• How To Tell Whether A Chord Is Inverted Or Not

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    In this lesson, I’ll be showing you how to determine whether a chord is inverted or not.

    “Check Out The Following Chords…”

    Example #1:

    Example #2:

    Example #3:

    All these chords have one thing in common – and that’s the bottom note (which is C in this case):

    This lesson is designed to help beginners who just got started with chords and find it confusing to differentiate between root position chords and inverted chords.

    But before we go any further, I’ll want us to review the definition of a chord and the concept of inversion.

    A Short Note On Chords And The Concept Of Inversion

    Although there are so many ways to define a chord, according to Jermaine Griggs, “…a chord is a collection of three or more related notes (agreeable or not) which may be played or heard together”

    Throwing more light on the following keywords:

    1. Collection of three or more
    2. Related Notes
    3. Together

    …would give us a clearer understanding of what a chord is.

    Attention: The term chord henceforth would be used in reference to triads — which are three note chords.

    How To Tell Whether A Chord Is Inverted Or Not

    One of the key things that would help you determine whether a chord is inverted or not is understanding the basic structure of a chord.

    Quick Insights On The Structure Of A Chord

    A chord consists of a root, third, and fifth tones. For example, the C major chord:

    …consists of C (which is the root):

    …E (which is the third):

    …G (which is the fifth):

    In this basic structure of the C major triad:

    …the interval from the lowest note (which is C):

    …to the highest note (which is G):

    …is a fifth interval — consisting of five notes (C, D, E, F, and G):

    “Let’s Check Out The Structure Of Inverted Chords…”

    In the inversions of the C major chord, the structure is quite different. For example, in the first inversion of the C major chord:

    …the interval from the lowest note (which is E):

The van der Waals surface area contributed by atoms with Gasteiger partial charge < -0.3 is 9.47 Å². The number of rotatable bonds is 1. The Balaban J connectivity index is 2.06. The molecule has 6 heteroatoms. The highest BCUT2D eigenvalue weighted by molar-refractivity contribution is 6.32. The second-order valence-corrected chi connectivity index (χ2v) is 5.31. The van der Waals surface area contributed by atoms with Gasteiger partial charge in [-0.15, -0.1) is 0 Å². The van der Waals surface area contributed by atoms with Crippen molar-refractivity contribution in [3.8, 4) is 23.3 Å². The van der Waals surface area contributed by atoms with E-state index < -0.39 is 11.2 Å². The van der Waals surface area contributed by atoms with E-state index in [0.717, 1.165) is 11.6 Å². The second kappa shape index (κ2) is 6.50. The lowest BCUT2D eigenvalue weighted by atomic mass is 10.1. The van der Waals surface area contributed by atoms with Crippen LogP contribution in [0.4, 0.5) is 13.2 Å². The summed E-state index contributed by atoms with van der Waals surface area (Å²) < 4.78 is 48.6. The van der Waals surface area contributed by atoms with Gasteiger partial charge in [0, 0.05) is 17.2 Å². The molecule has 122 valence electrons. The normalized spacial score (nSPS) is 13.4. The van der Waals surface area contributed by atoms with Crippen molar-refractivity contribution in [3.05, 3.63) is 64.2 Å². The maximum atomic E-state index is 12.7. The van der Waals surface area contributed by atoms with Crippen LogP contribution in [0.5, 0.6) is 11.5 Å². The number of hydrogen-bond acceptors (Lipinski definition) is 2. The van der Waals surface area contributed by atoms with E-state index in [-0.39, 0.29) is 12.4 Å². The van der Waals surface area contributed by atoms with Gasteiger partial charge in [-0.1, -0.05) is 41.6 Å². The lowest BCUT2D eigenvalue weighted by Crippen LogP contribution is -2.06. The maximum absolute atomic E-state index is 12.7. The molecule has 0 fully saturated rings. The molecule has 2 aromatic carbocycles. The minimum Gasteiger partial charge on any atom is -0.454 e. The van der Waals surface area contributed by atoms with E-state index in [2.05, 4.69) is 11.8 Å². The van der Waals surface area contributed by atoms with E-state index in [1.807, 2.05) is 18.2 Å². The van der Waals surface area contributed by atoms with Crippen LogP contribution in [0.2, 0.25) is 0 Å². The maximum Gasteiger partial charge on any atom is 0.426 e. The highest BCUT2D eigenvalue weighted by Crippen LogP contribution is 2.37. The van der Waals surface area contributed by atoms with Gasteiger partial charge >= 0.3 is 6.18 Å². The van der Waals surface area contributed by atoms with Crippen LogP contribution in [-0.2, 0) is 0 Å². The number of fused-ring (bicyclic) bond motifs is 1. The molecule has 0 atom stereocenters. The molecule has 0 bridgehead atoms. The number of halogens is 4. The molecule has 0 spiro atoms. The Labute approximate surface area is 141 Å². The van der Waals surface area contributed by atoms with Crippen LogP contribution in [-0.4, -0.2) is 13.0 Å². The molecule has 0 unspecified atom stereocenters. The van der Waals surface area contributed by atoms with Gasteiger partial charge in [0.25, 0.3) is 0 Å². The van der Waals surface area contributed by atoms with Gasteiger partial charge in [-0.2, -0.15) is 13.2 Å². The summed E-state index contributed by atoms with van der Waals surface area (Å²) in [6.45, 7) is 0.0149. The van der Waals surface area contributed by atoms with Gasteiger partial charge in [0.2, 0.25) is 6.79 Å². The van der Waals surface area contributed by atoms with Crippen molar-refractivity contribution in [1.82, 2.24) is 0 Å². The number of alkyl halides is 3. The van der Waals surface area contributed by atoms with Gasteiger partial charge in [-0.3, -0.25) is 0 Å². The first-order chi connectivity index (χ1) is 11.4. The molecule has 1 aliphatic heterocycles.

…to the highest note (which is C):

    …is a sixth interval — consisting of six notes (E, F, G, A, B, and C):

    Also, in the second inversion of the C major chord:

    …the interval from the lowest note (which is G):

    …to the highest note (which is E):

    …is a sixth interval — consisting of six notes (G, A, B, C, D, and E):

    “In A Nutshell…”

    The root position chord encompasses a fifth interval while the first and inversion chords encompass a sixth interval. This is true for all chord types — major, minor,  diminished, and augmented.

    “Can You Tell When A Chord Is Inverted Or Not?”

    Given the three examples you saw at the beginning of the lesson:

    Example #1:

    Example #2:

    Example #3:

    Example #1 encompasses C to G:

    …a fifth. Therefore, the chord in example #1 is not an inverted chord.

    Example #2 encompasses C to A:

    …a sixth. Therefore, the chord in example #2 is an inverted chord.

    Example #3 encompasses C to A:

    …a sixth. Therefore, the chord in example #3 is an inverted chord.

    Final Words

    So, depending on the interval between the lowest and highest chord tone, we can be able to tell whether a chord is inverted or not.

    See you in the next lesson.

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    Onyemachi "Onye" Chuku (aka - "Dr. Pokey") is a Nigerian musicologist, pianist, and author. Inspired by his role model (Jermaine Griggs) who has become his mentor, what he started off as teaching musicians in his Aba-Nigeria neighborhood in April 2005 eventually morphed into an international career that has helped hundreds of thousands of musicians all around the world. Onye lives in Dubai and is currently the Head of Education at HearandPlay Music Group and the music consultant of the Gospel Music Training Center, all in California, USA.

    Attention: To learn more about this, I recommend our 500+ page course: The "Official Guide To Piano Playing." Click here for more information.




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